Tuesday, May 6, 2008

Collaborative Networked Learning (CNL) Overview

Collaborative Networked Learning Overview
Much work in the information age enterprise involves collaborative, team oriented tasks. Learning workers share information with one another in order to accomplish common tasks in a small group. Professionals share information with each other, and learn some­thing about each others specialization in order to reach consensus on a common problem. Assembly line workers have increased pro­ductivity when workers learned from each other how their different individual parts of the task fit together to produce the whole. All of these different learning workers are engaging in activities which involve collaboration.
Life-long learning in the workplace is becoming a necessity rather than an ideal. The need for collaboration is great and will continue. By facilitating collaborative methods of learning, we could help workers acquire individually and collectively the rapidly, changing knowledge required in the high-tech workplace.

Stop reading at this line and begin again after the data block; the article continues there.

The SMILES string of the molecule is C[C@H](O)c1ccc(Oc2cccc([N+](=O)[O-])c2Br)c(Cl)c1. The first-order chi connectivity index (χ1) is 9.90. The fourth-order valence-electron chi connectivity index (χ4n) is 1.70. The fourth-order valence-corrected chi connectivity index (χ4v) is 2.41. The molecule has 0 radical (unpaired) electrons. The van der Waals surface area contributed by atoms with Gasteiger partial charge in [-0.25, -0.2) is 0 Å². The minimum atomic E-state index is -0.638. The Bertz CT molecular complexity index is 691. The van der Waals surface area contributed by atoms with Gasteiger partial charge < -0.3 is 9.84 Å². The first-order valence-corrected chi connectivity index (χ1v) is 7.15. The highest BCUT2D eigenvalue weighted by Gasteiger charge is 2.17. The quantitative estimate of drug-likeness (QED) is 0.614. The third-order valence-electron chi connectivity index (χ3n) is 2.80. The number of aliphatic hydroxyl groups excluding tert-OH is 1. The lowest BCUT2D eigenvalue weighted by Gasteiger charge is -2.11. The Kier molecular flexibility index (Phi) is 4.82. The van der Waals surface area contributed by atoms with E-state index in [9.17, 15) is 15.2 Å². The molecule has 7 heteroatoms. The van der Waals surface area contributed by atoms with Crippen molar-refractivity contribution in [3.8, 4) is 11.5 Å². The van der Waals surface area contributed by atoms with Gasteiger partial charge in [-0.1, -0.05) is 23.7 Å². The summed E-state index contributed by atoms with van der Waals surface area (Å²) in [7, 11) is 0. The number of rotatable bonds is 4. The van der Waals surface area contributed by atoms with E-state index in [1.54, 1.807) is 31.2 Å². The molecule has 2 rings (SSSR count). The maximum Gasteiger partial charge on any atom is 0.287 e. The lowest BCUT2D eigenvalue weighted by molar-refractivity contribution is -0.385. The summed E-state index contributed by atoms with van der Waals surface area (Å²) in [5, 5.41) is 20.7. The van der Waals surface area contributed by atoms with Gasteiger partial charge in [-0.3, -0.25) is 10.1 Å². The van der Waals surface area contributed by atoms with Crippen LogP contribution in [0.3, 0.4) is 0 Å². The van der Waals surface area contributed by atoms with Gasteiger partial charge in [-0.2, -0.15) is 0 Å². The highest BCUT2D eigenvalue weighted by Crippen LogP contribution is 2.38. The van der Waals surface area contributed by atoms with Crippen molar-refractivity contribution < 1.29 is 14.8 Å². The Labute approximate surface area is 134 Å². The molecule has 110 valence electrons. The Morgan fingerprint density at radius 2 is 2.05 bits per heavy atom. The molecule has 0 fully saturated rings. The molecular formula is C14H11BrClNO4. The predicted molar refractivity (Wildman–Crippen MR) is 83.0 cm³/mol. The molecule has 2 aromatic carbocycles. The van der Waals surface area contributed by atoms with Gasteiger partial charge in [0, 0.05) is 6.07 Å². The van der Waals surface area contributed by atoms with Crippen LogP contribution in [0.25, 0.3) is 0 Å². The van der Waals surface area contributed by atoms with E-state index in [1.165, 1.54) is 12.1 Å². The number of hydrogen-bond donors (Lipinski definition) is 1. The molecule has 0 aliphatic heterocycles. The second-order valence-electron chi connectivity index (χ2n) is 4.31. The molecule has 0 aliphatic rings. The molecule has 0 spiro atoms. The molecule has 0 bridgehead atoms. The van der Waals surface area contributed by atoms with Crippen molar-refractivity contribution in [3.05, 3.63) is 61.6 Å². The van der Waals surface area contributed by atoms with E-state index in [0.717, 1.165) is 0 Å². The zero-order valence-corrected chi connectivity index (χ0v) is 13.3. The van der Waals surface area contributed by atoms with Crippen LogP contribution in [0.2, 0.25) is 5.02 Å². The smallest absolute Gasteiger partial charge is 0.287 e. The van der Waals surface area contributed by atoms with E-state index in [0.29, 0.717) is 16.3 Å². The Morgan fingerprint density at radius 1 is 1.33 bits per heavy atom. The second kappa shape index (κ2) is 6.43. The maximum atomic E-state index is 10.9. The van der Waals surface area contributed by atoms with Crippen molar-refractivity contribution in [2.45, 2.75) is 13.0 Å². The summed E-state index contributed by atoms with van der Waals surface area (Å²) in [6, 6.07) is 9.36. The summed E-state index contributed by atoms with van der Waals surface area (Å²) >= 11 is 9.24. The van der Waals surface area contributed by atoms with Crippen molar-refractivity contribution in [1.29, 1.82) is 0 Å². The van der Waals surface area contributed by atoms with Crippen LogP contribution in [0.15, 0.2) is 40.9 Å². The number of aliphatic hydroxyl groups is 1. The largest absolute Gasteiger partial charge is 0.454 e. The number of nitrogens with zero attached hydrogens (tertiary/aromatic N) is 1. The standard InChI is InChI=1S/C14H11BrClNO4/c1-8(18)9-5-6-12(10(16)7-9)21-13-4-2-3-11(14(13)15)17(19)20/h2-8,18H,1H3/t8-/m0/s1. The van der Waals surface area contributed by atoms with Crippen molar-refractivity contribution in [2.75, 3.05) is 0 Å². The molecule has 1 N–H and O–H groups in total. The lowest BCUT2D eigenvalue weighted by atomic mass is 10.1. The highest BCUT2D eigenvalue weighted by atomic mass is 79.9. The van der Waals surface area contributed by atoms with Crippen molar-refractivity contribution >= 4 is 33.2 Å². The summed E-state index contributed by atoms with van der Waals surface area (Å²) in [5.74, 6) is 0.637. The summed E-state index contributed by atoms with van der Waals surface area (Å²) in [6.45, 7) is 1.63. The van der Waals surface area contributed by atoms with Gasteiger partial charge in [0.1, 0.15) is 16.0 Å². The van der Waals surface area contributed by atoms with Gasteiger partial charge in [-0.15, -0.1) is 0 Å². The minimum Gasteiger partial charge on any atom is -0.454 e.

3. Collaboration is a condition of learning in the information work­place.
While the worker in the industrial era factory learned how to ma­nipulate objects and memorized actions, the worker in the modern organization learns how to think, learn and apply information to a task.
• Workers need to engage in activities that allow them to ap­proach problems from different vantage points, testing out assumptions,and redefining meanings,i.e.creative thinking in order to develop new viewpoints.
• Workers need to engage in the social,collaborative exchange of ideas in order to pose hypothetical problems, general hypothe­ses, conduct experiments and reflect on outcomes. Basically, workers are learning in groups to make meaning out of infor­mation. Not only do workers need to make meaning out of the information but in order to actually perform their jobs they need to be able to share that meaning with others.
This blog is to serve as a basic resource for individuals planning, implementing, and participating in Collaborative Networked Learning (CNL) communities as co-learners. The general guidelines and discussion here draw upon published research and from experience with successful applications of different CNL models.

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